We see it in nature (the Golden Ratio), and constructs by humans (the movement of share prices). But what about in pure numbers? Especially the most mysterious kind: prime numbers. |

"I would teach the world how the Greeks proved, more than 2,000 years ago, that there are infinitely many prime numbers. In my mind, this discovery is the beginning of mathematics – when humankind realised that, by pure thought alone, it could prove eternal truths of the universe."

Marcus du Sautoy, "Life lessons" The Guardian (April 7, 2005)

As the story goes, Ulam was bored during a seminar in 1963 and began to doodle in his notebook. In this doodle, Ulam drew the positive integers on a square spiral of the number line, with 0 (or 1, it doesn't much matter) at the center. Then he marked the primes on this folded up number line and immediately noticed that under this unusual transformation many primes tend to fall on diagonal line fragments as well as some horizontal and vertical fragments. |

Ulam's paper associated the diagonal dust with the known fact that many simple quadratic functions produce primes for some range of inputs. The right sidebar explains this in more detail. The quadratic prime generators are fragmentary in their output and in no way represent a general nth prime algorithm. The pattern in Ulam's spiral can be seen as a visualization of these quadratic fragments. But why would quadratics have a tendency to generate prime numbers? |

The primes being a kind of mathematical honey pot, the diagonal dust in his spiral has led to much discussion of the reason for the clearly visible pattern despite the lack of predictability in the primes. Some even assert this figure shows a hidden structure in the primes. Although such assertions are naive, it is nevertheless enlightening to explore why all those diagonal fragments appear by using an even more strongly visual tack than Ulam could manage in the days of Maniac II.

You can begin by asking what simple sets of numbers look like when square spiraled. Here are images of all the multiples of 3, all the multiples of 7, and all odd numbers - meaning the removal of all multiples of 2 - on the square spiral.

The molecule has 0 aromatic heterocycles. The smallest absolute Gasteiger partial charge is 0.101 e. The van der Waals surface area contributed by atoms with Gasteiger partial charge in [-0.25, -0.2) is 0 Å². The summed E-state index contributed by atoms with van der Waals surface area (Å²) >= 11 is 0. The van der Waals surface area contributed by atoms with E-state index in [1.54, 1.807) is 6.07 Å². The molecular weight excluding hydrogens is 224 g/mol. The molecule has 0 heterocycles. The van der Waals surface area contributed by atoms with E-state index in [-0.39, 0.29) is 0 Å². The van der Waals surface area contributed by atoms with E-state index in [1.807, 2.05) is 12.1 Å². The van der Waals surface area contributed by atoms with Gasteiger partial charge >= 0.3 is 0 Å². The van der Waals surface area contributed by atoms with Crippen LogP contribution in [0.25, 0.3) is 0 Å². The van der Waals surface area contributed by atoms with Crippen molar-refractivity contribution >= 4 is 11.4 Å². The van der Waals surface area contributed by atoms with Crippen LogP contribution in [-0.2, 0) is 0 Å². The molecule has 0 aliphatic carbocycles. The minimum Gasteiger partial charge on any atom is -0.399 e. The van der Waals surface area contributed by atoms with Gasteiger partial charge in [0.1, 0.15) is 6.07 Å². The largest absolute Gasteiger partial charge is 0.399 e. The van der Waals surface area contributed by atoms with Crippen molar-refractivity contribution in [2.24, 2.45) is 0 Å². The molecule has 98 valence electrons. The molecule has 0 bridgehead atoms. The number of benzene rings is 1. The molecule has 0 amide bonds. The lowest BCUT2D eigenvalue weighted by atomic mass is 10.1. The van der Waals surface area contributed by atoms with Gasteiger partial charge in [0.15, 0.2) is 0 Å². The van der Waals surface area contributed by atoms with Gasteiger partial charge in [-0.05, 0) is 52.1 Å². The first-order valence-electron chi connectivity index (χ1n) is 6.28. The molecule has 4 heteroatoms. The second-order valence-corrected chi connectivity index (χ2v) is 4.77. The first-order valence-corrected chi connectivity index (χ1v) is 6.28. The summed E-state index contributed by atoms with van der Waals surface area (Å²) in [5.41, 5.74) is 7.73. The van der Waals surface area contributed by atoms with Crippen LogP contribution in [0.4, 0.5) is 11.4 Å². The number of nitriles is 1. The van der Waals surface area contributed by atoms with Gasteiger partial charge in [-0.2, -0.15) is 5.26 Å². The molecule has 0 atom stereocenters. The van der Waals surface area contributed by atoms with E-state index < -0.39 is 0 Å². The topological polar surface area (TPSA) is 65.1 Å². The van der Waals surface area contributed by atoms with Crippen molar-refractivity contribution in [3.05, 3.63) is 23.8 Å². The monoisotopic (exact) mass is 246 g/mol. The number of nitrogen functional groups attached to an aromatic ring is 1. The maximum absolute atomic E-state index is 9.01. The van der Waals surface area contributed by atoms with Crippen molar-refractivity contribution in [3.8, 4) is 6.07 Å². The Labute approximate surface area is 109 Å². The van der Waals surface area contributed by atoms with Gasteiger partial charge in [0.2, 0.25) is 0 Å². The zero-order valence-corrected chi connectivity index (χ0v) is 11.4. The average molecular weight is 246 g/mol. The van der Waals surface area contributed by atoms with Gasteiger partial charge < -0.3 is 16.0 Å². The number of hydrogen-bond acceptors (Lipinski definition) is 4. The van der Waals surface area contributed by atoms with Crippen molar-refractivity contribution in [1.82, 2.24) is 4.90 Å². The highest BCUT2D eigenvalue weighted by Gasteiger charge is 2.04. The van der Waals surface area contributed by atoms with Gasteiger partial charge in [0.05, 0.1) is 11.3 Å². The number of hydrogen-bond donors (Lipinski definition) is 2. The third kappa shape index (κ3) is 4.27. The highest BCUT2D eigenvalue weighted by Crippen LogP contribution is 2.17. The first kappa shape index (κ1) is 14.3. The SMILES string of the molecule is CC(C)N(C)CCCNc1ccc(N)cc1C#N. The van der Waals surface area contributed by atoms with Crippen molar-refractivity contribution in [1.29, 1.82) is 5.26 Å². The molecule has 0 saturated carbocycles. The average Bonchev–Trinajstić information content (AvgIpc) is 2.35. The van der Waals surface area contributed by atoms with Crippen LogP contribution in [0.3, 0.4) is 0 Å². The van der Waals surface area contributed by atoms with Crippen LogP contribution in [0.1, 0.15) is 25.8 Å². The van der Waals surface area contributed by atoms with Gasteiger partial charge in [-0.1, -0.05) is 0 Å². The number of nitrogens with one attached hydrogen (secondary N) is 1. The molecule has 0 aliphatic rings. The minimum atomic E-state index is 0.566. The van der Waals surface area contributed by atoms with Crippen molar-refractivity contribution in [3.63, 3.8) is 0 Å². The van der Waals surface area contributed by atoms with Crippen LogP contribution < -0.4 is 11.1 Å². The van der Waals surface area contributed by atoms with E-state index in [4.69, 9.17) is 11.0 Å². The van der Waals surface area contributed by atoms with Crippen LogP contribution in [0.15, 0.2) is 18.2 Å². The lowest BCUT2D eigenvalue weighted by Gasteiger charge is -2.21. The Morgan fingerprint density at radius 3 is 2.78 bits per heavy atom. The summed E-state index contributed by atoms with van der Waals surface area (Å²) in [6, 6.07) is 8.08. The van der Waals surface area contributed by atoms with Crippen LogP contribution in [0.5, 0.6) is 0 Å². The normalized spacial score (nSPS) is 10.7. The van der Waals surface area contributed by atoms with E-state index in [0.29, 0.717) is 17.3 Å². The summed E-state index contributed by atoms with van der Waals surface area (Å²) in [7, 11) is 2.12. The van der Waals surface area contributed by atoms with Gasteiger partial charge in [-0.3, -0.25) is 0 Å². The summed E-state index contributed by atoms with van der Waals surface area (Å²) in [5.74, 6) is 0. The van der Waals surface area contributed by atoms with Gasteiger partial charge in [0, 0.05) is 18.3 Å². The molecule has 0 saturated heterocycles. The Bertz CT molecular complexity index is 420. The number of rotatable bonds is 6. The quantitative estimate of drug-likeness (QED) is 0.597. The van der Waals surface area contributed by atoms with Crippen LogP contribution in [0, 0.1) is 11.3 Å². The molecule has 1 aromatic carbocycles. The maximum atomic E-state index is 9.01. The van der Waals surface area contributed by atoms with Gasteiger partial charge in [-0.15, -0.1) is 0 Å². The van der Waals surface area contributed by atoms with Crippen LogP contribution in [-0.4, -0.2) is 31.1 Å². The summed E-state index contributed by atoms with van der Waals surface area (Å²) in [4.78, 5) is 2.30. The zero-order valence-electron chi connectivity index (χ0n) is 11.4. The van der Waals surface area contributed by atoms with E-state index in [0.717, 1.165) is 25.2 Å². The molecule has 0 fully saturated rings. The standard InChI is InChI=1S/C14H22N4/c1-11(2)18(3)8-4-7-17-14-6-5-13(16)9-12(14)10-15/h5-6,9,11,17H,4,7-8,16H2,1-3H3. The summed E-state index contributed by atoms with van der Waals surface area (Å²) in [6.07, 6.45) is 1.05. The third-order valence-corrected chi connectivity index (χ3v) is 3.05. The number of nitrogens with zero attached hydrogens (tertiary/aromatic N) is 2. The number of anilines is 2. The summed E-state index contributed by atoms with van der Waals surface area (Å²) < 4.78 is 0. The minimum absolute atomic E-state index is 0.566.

You can begin by asking what simple sets of numbers look like when square spiraled. Here are images of all the multiples of 3, all the multiples of 7, and all odd numbers - meaning the removal of all multiples of 2 - on the square spiral.

It turns out that every spiraling of the integer multiples of a single number creates a unique pattern. This usually but not always consists of a repetition of a sort of stamp made up of n values that is repeated but which rotates at diagonal quadrant changes, a clear example of which is seen in the multiples of 7 above. The image on the right is especially worth noting despite it looking like a boring checkerboard. It is a subtractive image of what is left after removing all the multiples of two, that is: it is all the odd numbers on the square spiral. Since all prime numbers except 2 are odd, all the prime numbers except 2 are in the blue squares of that checkerboard.

The diagonal dust in Ulam's prime spiral can be seen as being a result of the sheer density of the primes within the positive integers. One can produce quite similar figures by random selection of points from the remainder structure of the integers at the density of the primes once the multiples of only the first few primes have been removed. The line fragments are the result of the rising density of the primes on the eroding remainder structure rather than any result of their particular values. With each removal cycle of another prime's multiples, the prime density on the remainder structure goes up and this happens fast enough that the diagonal quality of the earliest remainder structure is never completely eroded.

But none of that has anything to do with particular primes, just their density. It is almost thermodynamic in nature and playing out on the odd "crystal" of the square spiraled number line.

There's more beauty than mystery in the diagonal dust in Ulam's spiral. It was a clever doodle indeed that Ulam drew. It's an unusual and scalable visual compression of the number line in a way that can allow patterns, meaningful or not, that would not normally be visible to become so.

###### Ponder this

Does the Ulam Spiral prove that the appearance of prime numbers are not random?

Can we tell whether the spiral is merely a coincidence or an actual pattern? What are the implications if they are indeed discernible patterns?

###### Discuss

Stanislaw Ulam originally drew the spiral using a four-point spiral, what if we were to build one based on five- or six-point spirals? Will we get a pattern as well? Does it actually prove a pattern exists or our ability to see patterns everywhere (even when there is none)?

###### Further readings

Ulam spiral, for a more detailed description on the phenomenon.

"

*A Visual Display of Some Properties of the Distribution of Primes*", the paper co-authored by Ulam as a result of his 'doodle'.

Ulam spiral at Alperton, an interactive Javascript application that displays the prime numbers up to 10^18.

Pareidolia, a psychological phenomenon in which the mind perceives a familiar pattern where none exists. This is a possible explanation.